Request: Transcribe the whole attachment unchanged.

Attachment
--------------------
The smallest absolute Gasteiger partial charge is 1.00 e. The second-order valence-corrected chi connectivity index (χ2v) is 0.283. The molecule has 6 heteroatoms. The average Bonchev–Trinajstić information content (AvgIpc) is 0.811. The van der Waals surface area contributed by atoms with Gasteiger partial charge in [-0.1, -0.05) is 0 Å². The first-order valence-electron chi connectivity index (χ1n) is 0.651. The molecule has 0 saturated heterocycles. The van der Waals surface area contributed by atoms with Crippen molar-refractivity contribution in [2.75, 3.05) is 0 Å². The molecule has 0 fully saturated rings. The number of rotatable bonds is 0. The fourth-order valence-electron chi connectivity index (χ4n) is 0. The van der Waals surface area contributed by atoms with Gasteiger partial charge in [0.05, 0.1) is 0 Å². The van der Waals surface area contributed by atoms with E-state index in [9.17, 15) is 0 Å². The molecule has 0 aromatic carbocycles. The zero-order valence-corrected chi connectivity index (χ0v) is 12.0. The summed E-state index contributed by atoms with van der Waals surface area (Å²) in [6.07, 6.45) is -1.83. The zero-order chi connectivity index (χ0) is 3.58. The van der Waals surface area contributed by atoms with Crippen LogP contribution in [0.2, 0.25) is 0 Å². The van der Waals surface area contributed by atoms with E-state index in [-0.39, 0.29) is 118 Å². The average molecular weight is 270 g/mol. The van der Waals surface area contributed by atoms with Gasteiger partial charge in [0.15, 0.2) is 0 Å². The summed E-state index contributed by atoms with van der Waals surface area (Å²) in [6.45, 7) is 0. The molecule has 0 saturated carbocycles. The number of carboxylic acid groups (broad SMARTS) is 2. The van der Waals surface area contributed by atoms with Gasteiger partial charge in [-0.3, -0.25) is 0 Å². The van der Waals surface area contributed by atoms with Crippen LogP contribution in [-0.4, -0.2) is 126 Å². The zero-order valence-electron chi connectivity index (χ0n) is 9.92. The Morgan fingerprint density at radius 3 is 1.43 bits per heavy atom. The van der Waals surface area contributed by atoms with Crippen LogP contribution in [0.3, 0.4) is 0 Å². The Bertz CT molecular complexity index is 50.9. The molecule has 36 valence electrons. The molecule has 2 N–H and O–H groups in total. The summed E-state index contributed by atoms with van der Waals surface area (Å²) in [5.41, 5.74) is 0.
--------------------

The smallest absolute Gasteiger partial charge is 1.00 e. The second-order valence-corrected chi connectivity index (χ2v) is 0.283. The molecule has 6 heteroatoms. The average Bonchev–Trinajstić information content (AvgIpc) is 0.811. The van der Waals surface area contributed by atoms with Gasteiger partial charge in [-0.1, -0.05) is 0 Å². The first-order valence-electron chi connectivity index (χ1n) is 0.651. The molecule has 0 saturated heterocycles. The van der Waals surface area contributed by atoms with Crippen molar-refractivity contribution in [2.75, 3.05) is 0 Å². The molecule has 0 fully saturated rings. The number of rotatable bonds is 0. The fourth-order valence-electron chi connectivity index (χ4n) is 0. The van der Waals surface area contributed by atoms with Gasteiger partial charge in [0.05, 0.1) is 0 Å². The van der Waals surface area contributed by atoms with E-state index in [9.17, 15) is 0 Å². The molecule has 0 aromatic carbocycles. The zero-order valence-corrected chi connectivity index (χ0v) is 12.0. The summed E-state index contributed by atoms with van der Waals surface area (Å²) in [6.07, 6.45) is -1.83. The zero-order chi connectivity index (χ0) is 3.58. The van der Waals surface area contributed by atoms with Crippen LogP contribution in [0.2, 0.25) is 0 Å². The van der Waals surface area contributed by atoms with E-state index in [-0.39, 0.29) is 118 Å². The average molecular weight is 270 g/mol. The van der Waals surface area contributed by atoms with Gasteiger partial charge in [0.15, 0.2) is 0 Å². The summed E-state index contributed by atoms with van der Waals surface area (Å²) in [6.45, 7) is 0. The molecule has 0 saturated carbocycles. The number of carboxylic acid groups (broad SMARTS) is 2. The van der Waals surface area contributed by atoms with Gasteiger partial charge in [-0.3, -0.25) is 0 Å². The van der Waals surface area contributed by atoms with Crippen LogP contribution in [-0.4, -0.2) is 126 Å². The zero-order valence-electron chi connectivity index (χ0n) is 9.92. The Morgan fingerprint density at radius 3 is 1.43 bits per heavy atom. The van der Waals surface area contributed by atoms with Crippen LogP contribution in [0.3, 0.4) is 0 Å². The Bertz CT molecular complexity index is 50.9. The molecule has 36 valence electrons. The molecule has 2 N–H and O–H groups in total. The summed E-state index contributed by atoms with van der Waals surface area (Å²) in [5.41, 5.74) is 0.